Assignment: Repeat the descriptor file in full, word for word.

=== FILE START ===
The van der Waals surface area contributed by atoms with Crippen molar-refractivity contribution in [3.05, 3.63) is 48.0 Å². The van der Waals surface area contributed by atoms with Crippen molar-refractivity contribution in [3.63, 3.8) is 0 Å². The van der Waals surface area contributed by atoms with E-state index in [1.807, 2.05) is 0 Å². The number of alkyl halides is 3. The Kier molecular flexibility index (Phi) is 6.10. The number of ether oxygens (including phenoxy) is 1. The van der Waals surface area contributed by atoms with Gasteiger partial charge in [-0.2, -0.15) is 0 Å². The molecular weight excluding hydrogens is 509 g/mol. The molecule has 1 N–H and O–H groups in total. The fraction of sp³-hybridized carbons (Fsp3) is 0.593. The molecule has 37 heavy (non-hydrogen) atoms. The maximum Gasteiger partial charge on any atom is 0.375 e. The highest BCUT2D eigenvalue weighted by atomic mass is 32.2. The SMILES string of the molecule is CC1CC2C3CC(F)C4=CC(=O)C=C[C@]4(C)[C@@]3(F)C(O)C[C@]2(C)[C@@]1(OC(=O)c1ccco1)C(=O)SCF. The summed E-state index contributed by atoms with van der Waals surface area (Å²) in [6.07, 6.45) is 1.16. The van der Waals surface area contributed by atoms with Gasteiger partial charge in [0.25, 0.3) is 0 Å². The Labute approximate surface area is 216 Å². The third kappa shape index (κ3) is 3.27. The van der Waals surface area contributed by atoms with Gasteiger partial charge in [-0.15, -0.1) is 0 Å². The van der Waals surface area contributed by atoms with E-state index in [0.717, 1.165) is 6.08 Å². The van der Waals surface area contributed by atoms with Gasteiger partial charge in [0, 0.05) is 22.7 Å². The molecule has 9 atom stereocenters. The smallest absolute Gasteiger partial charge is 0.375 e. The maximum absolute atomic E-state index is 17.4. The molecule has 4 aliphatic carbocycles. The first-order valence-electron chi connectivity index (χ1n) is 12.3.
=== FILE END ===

The van der Waals surface area contributed by atoms with Crippen molar-refractivity contribution in [3.05, 3.63) is 48.0 Å². The van der Waals surface area contributed by atoms with Crippen molar-refractivity contribution in [3.63, 3.8) is 0 Å². The van der Waals surface area contributed by atoms with E-state index in [1.807, 2.05) is 0 Å². The number of alkyl halides is 3. The Kier molecular flexibility index (Phi) is 6.10. The number of ether oxygens (including phenoxy) is 1. The van der Waals surface area contributed by atoms with Gasteiger partial charge in [-0.2, -0.15) is 0 Å². The molecular weight excluding hydrogens is 509 g/mol. The molecule has 1 N–H and O–H groups in total. The fraction of sp³-hybridized carbons (Fsp3) is 0.593. The molecule has 37 heavy (non-hydrogen) atoms. The maximum Gasteiger partial charge on any atom is 0.375 e. The highest BCUT2D eigenvalue weighted by atomic mass is 32.2. The SMILES string of the molecule is CC1CC2C3CC(F)C4=CC(=O)C=C[C@]4(C)[C@@]3(F)C(O)C[C@]2(C)[C@@]1(OC(=O)c1ccco1)C(=O)SCF. The summed E-state index contributed by atoms with van der Waals surface area (Å²) in [6.07, 6.45) is 1.16. The van der Waals surface area contributed by atoms with Gasteiger partial charge in [0.25, 0.3) is 0 Å². The Labute approximate surface area is 216 Å². The third kappa shape index (κ3) is 3.27. The van der Waals surface area contributed by atoms with Gasteiger partial charge in [-0.15, -0.1) is 0 Å². The van der Waals surface area contributed by atoms with E-state index in [0.717, 1.165) is 6.08 Å². The van der Waals surface area contributed by atoms with Gasteiger partial charge in [0, 0.05) is 22.7 Å². The molecule has 9 atom stereocenters. The smallest absolute Gasteiger partial charge is 0.375 e. The maximum absolute atomic E-state index is 17.4. The molecule has 4 aliphatic carbocycles. The first-order valence-electron chi connectivity index (χ1n) is 12.3.